It’s a narrative that’s hard to dispute. “Culture” immediately became the number one album in the world. And, in a word, Saturday’s show was lit: Between the eight hundred romping fans — a good deal of whom, it should be noted, were white teens — and the thick clouds of sticky smoke, no crevice of the Highline Ballroom was left unoccupied. Fans stood on couches, sat on shoulders, pushed and pivoted just to get a glimpse of Migos swagger around the stage.

And though Migos only performed for an hour and didn’t incorporate any flashy light or stage theatrics, they put on quite the show. The most noteworthy moment was when they performed the song “Get Right Witcha” and brought out producer Zaytoven, who played the Keytar. But even that bit of pomp was unnecessary. Migos is compelling purely as a Cerberus. The way Quavo, Takeoff, and Offset augment each other with trap hollers (“skkrt,” “grrah”) and build layered texture is enjoyable on recorded tracks, but immaculate live. The response to a call is automatic and the synchronicity of their voices is as natural as the three keys on a trumpet.  

Migos’s popularity stems in great part from the contagion of such layers. Scream the word “Raindrop” in a crowd of millennials and the response will not be to look up to the sky but to scream “Droptop!” These words ostensibly have nothing to do with each other, but given context through “Bad and Boujie,” they feel like a divined pair — as do hands in the air and heads nodding when the song comes on.  

“Bad and Boujee” is not Migos’s first viral sensation. They garnered a Drake remix with their 2013 single “Versace” and coined “dabbing” with their 2015 single, “Look at My Dab.” They claim to be able to make a hook out of anything — and, indeed, on Saturday afternoon they improvised a hook based on the prompt of “Febreze” (“A can of Febreze / Cookies make you sneeze / told that bitch to freeze”). Each member of the group is 25 or younger, so there’s reason to think that they will continue churning out hits for many years to come.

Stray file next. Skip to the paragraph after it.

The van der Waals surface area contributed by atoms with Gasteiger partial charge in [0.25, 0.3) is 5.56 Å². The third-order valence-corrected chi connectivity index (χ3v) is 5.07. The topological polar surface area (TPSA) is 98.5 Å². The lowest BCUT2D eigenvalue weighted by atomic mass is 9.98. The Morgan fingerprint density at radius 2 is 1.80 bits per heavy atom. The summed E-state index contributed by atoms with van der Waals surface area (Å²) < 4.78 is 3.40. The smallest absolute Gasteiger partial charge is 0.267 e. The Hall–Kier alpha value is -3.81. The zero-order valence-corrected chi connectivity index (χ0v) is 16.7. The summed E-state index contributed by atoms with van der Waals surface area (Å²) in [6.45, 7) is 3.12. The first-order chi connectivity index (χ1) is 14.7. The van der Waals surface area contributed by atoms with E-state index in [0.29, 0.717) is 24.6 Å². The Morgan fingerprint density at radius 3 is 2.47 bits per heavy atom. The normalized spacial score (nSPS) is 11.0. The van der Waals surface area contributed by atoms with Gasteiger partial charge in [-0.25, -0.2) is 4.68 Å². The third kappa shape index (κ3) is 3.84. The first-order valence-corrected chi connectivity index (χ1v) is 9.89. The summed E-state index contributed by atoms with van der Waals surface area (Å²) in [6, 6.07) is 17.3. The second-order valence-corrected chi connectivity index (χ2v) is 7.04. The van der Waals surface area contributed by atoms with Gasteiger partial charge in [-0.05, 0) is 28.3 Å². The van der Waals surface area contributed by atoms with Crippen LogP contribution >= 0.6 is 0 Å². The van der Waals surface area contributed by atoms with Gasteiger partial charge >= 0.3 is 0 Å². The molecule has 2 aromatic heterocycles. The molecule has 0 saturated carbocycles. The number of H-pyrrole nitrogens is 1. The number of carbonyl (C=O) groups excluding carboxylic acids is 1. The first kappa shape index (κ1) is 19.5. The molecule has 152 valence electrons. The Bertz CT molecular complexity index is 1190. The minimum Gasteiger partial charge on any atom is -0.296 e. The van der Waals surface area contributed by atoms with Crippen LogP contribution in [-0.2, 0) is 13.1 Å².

But we live in strange times. Never has the political been more pervasive. And while Migos’s music plays an age-old function (escapism about sex, drugs, and luxury), and one that has certainly been especially profitable in past conservative presidencies (Ronald Reagan’s and George W. Bush’s in particular), it remains to be seen whether being apolitical and materialistic in this time will be sustainable.   

During an audience Q&A at the NYU course, one member of the crowd got up and said, “You guys are really influential in terms of pop culture right now. Do you plan on utilizing that platform to address a lot of the political and racial injustices that’s going on today?”

“I think we need to get our foundation a little bit stronger to start talking about that,” Quavo answered.

That was insufficient for the man who asked the question. “You guys got it right now, man,” he said. “And all this shit is happening right now. You guys doing it for the culture, yo, this is our culture, yo. You gotta speak on that bro.”

The audience applauded and Quavo said, “At least I know I got you guys behind me now, so let’s do it.”

Source: New feed